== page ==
The Senate bill also institutes mandatory public comment periods for state plans and require assurances that public comments were taken into account during development. These provisions are similar to ESSA mandates that required states to seek feedback from a broad and diverse group of stakeholders in creating plans that the law mandated.
Increased emphasis on research and evaluation
Current law requires the Secretary of Education to conduct “an independent evaluation and assessment” of CTE programs. The Senate bill maintains the spirit of this requirement, but alters the language to require a “series of research and evaluation initiatives for each year for which funds are appropriated.” The proposed legislation also increases the list of evaluation topics to include work-based learning, efforts to expand CTE access for all students, the effectiveness of different delivery systems and approaches (like early-college high schools, pre-apprenticeship programs, and dual-enrollment courses), and the extent to which CTE programs are grounded in evidence-based research.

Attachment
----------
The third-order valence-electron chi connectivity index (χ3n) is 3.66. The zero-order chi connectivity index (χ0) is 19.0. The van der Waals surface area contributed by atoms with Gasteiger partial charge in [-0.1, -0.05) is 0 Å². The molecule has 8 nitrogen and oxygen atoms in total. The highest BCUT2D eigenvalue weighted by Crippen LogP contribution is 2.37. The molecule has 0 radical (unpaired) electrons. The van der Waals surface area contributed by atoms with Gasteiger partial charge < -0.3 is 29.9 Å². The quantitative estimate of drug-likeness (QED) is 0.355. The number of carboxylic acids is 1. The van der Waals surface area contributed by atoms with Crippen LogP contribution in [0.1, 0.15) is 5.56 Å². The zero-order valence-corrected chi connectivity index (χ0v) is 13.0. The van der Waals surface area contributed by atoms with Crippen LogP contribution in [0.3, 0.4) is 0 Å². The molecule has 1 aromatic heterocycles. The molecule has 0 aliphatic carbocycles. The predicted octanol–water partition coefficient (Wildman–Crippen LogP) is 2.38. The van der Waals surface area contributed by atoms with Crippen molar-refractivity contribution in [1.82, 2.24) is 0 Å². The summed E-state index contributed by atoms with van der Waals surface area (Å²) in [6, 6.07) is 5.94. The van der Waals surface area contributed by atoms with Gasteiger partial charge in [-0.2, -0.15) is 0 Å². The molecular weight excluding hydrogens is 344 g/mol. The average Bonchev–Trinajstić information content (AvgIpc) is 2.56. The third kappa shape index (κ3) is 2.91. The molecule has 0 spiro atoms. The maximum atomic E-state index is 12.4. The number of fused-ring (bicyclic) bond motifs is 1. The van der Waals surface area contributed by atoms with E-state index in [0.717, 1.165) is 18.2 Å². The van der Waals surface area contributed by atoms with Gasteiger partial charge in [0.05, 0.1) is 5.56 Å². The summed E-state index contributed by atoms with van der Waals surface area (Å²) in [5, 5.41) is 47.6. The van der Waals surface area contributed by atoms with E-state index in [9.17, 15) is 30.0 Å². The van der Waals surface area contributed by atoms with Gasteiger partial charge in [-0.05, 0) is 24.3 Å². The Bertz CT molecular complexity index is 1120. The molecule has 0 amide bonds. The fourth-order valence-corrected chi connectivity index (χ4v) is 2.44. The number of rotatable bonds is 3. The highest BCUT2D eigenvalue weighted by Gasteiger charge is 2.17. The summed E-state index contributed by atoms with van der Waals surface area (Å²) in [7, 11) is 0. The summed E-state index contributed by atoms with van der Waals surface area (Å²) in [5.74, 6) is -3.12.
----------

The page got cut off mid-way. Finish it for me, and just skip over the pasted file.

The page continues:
Evidence-based research is a common theme throughout the bill: The newly-created innovation and modernization grant program, for example, aims to help “create, develop, implement, replicate, or take to scale evidence-based, field-initiated innovations” that will improve effectiveness, alignment, and student outcomes in CTE.
The Senate bill is, of course, just a bill. But given the historically bipartisan support for CTE, a similar House bill that’s already gained approval, and indications that the White House is eager to make the long-awaited Perkins reauthorization a reality, this bill has a good chance of becoming the new law of the land.